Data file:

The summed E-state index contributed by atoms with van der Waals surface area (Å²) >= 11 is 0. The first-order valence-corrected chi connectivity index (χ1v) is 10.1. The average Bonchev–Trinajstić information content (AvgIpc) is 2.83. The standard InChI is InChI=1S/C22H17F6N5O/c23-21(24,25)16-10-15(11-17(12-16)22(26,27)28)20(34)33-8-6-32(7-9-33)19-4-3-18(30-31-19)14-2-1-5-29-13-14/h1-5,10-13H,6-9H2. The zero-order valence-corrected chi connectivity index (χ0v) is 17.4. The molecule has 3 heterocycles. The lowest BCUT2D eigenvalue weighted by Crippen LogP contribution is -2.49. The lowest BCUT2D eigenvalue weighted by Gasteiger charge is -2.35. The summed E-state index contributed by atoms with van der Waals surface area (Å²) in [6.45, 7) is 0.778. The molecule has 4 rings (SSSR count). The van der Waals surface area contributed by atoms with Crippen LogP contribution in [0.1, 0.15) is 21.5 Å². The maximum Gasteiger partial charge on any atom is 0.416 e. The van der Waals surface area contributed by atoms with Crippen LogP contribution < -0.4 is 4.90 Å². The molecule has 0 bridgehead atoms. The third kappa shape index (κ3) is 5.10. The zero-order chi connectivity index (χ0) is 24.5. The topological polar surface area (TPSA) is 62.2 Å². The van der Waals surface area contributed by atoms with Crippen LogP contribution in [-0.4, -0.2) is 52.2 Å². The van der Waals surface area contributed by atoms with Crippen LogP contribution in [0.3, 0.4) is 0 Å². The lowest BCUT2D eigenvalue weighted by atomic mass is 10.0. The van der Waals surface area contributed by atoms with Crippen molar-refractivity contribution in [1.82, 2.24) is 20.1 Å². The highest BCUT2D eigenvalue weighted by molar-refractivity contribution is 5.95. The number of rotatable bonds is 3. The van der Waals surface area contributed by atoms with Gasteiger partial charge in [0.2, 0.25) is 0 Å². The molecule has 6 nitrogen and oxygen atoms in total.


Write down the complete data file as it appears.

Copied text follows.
The summed E-state index contributed by atoms with van der Waals surface area (Å²) >= 11 is 0. The first-order valence-corrected chi connectivity index (χ1v) is 10.1. The average Bonchev–Trinajstić information content (AvgIpc) is 2.83. The standard InChI is InChI=1S/C22H17F6N5O/c23-21(24,25)16-10-15(11-17(12-16)22(26,27)28)20(34)33-8-6-32(7-9-33)19-4-3-18(30-31-19)14-2-1-5-29-13-14/h1-5,10-13H,6-9H2. The zero-order valence-corrected chi connectivity index (χ0v) is 17.4. The molecule has 3 heterocycles. The lowest BCUT2D eigenvalue weighted by Crippen LogP contribution is -2.49. The lowest BCUT2D eigenvalue weighted by Gasteiger charge is -2.35. The summed E-state index contributed by atoms with van der Waals surface area (Å²) in [6.45, 7) is 0.778. The molecule has 4 rings (SSSR count). The van der Waals surface area contributed by atoms with Crippen LogP contribution in [0.1, 0.15) is 21.5 Å². The maximum Gasteiger partial charge on any atom is 0.416 e. The van der Waals surface area contributed by atoms with Crippen LogP contribution < -0.4 is 4.90 Å². The molecule has 0 bridgehead atoms. The third kappa shape index (κ3) is 5.10. The zero-order chi connectivity index (χ0) is 24.5. The topological polar surface area (TPSA) is 62.2 Å². The van der Waals surface area contributed by atoms with Crippen LogP contribution in [-0.4, -0.2) is 52.2 Å². The van der Waals surface area contributed by atoms with Crippen LogP contribution in [0.3, 0.4) is 0 Å². The lowest BCUT2D eigenvalue weighted by atomic mass is 10.0. The van der Waals surface area contributed by atoms with Crippen molar-refractivity contribution in [1.82, 2.24) is 20.1 Å². The highest BCUT2D eigenvalue weighted by molar-refractivity contribution is 5.95. The number of rotatable bonds is 3. The van der Waals surface area contributed by atoms with Gasteiger partial charge in [0.2, 0.25) is 0 Å². The molecule has 6 nitrogen and oxygen atoms in total.